II. We pass on then, to The delivery of this message. It is a message from God; there is no place for argument. It is a message to a soul in imminent danger of destruction; there is no room for the play of imagination.
1. Man of the world, absorbed in the occupations of this present life, whatever those occupations may be, “I have a message from God unto thee.” “Riches and honours,” He declares, “come of Me alone.” “Riches,” He affirms, “certainly take to themselves wings, they fly away as an eagle toward heaven.” “Riches,” He warns you, “profit not in the day of wrath.” God declares to you, that if you allow mammon to have a higher place in your hearts than Himself and His service, you must expect nothing else but that He will strip you of all your gains when perhaps you least expect it, and render all your labour of none effect. He reminds you that you “can take nothing out” of this world. And He bids me remind you that after death there is a judgment.
2. Young man and young woman just entering life, “I have a message from God unto thee.” God bids me tell you that you have in your possession a priceless treasure which He has committed to you to be used for His glory, and for which He will hold you hereafter to a strict account. You are in the possession of sensibilities not yet dead to the influence of His grace. He has afforded you a perfect knowledge of His will, and He has, moreover, brought to bear upon your hearts the power of His Spirit. He tells you that you may squander and lose all the advantages which you now possess, but He warns you of the result.
3. Lukewarm Christian, “I have a message from God unto thee.” God bids me tell you, in few words, just what your religion means, and what it is worth. You profess with your lips to serve God, while you plot in your heart how you may serve God and the world. But God tells you that while you imagine you are deceiving Him, He sees through the duplicity, the meanness of your conduct.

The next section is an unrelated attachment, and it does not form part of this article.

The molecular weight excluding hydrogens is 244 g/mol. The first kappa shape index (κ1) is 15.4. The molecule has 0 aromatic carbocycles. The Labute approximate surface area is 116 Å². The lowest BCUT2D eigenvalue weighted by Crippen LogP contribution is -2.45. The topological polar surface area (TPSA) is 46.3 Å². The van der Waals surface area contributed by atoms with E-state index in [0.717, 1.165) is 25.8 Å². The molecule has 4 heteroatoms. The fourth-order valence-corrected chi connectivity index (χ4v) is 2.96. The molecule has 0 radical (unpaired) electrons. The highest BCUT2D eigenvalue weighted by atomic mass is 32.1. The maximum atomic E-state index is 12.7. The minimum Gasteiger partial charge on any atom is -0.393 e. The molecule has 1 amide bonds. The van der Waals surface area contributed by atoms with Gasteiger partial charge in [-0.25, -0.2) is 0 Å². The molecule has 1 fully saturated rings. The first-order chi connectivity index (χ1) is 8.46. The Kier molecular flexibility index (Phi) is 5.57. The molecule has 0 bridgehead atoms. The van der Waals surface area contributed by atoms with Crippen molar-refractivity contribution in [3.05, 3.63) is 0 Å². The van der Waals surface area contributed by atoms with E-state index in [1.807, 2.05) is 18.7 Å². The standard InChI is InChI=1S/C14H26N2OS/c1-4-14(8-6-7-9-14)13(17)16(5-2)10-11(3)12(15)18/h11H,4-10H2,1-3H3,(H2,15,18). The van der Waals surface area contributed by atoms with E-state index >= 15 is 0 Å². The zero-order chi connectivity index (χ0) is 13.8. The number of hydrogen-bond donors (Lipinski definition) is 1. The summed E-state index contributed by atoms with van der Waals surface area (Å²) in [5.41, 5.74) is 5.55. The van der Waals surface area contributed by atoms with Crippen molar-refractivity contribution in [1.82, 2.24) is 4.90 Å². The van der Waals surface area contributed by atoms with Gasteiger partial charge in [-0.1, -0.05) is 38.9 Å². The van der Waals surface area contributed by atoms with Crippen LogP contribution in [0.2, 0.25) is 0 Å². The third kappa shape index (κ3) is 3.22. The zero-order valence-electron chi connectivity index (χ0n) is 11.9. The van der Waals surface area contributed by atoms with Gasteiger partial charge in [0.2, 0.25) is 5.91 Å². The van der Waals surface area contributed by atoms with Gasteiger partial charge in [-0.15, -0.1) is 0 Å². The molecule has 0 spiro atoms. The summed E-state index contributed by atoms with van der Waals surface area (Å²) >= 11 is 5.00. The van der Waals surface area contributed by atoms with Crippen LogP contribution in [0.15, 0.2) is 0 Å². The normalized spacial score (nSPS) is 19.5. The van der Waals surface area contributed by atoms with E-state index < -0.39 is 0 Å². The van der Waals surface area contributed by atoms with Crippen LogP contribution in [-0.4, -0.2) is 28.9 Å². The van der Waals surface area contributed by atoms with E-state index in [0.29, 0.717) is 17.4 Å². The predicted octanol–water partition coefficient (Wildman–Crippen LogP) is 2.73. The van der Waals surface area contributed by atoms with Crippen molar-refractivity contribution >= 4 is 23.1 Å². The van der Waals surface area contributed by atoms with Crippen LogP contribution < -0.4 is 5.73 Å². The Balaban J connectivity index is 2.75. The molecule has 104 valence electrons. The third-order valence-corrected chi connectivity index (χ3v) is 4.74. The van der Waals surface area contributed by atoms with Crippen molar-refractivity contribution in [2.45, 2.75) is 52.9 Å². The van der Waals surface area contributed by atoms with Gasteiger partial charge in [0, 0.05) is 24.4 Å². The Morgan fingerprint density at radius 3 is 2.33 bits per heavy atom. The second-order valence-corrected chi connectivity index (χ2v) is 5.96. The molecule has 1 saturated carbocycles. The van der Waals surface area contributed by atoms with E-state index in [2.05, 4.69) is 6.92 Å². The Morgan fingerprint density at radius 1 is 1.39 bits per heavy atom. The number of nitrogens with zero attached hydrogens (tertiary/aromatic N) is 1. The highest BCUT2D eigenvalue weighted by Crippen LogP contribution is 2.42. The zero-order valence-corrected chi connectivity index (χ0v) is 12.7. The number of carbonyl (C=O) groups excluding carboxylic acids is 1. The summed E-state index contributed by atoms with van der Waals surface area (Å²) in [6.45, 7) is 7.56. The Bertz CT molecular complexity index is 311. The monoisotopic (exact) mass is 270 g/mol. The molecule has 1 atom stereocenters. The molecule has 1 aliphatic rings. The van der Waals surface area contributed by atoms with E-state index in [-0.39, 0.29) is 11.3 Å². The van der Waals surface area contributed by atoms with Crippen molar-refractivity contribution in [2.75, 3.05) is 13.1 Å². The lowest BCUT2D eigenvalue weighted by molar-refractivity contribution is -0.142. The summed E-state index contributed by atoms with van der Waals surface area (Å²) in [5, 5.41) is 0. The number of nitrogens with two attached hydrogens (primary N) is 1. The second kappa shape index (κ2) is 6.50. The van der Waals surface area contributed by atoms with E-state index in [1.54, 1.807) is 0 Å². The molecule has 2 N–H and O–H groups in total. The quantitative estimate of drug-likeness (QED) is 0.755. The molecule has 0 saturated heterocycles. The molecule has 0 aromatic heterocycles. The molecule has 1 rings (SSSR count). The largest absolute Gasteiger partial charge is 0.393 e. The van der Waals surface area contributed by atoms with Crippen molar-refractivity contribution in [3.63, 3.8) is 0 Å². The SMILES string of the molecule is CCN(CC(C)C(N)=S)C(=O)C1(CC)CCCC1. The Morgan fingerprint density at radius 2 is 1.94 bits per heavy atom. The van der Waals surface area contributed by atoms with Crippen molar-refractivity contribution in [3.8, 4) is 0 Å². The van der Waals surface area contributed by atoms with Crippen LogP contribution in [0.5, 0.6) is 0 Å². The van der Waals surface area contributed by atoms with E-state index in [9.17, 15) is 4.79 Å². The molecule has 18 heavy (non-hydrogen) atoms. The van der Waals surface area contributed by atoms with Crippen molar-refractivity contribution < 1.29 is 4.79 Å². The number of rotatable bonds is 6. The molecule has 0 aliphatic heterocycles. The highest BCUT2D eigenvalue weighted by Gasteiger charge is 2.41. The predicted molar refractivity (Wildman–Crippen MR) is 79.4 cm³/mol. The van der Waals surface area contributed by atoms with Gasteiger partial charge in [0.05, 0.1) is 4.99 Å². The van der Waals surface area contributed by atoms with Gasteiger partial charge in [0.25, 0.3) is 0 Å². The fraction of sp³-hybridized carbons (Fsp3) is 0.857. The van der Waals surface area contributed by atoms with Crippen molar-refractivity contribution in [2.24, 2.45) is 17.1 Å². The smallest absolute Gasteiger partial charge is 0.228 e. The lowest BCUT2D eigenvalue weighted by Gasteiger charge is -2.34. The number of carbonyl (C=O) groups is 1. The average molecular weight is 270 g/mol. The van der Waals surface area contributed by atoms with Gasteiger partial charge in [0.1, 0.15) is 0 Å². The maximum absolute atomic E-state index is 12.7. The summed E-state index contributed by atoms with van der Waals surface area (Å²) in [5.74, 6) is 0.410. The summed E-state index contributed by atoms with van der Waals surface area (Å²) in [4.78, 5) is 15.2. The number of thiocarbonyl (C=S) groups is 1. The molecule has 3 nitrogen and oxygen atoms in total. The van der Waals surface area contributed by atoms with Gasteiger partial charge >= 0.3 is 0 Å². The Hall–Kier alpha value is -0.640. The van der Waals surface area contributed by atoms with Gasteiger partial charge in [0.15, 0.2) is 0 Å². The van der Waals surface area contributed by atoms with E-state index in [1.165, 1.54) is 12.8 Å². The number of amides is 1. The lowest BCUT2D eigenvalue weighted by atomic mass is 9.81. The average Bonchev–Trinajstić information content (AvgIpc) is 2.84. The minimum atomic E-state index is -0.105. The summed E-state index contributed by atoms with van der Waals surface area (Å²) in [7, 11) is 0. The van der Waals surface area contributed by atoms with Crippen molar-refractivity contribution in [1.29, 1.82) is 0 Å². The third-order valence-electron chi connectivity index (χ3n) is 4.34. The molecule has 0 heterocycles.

4. Daring and impenitent man, you who can violate God’s law without a feeling of alarm or remorse, “I have a message from God unto thee.” You have travelled far. If ever you repent now, to the saving of your soul, it must be by a severe and terrible struggle. You have trifled with God’s mercy, but His justice has abated not one tittle of severity. God, however, sends me once more, to tell you that if you will even now put forth all your strength to break the cords wherewith sin has bound you, He will still vouchsafe to assist and bless you in your endeavours. But if you are deaf to this message, if you will still go on in impenitence and sin if you refuse to be reconciled to Him, He informs you that He “reserveth wrath to His enemies.” (W. Rudder, D. D.)
The gospel message
I. The Tidings I bring to-day are very different from those which Ehud carried to the King of Moab, and my design in delivering them is very opposite to his. He came, evidently, with an hostile intention, and concealed, under his garment, a deadly weapon. The message he brought was a message of vengeance, and though artfully disguised, was to prove fatal to the King of Moab. But the message I bring is a message of peace and goodwill to men, and my intention in delivering it is the most kind and friendly.
1. In the first place, let me beseech you to awake from that slumber and insensibility in which, perhaps, you have too long remained. If you were hanging upon the brink of a precipice, would you not haste away to some place of safety?
2. A second message which I have from God to you is, to intreat you to be reconciled to Him. Will you persist in your enmity to God when He is willing to become your friend?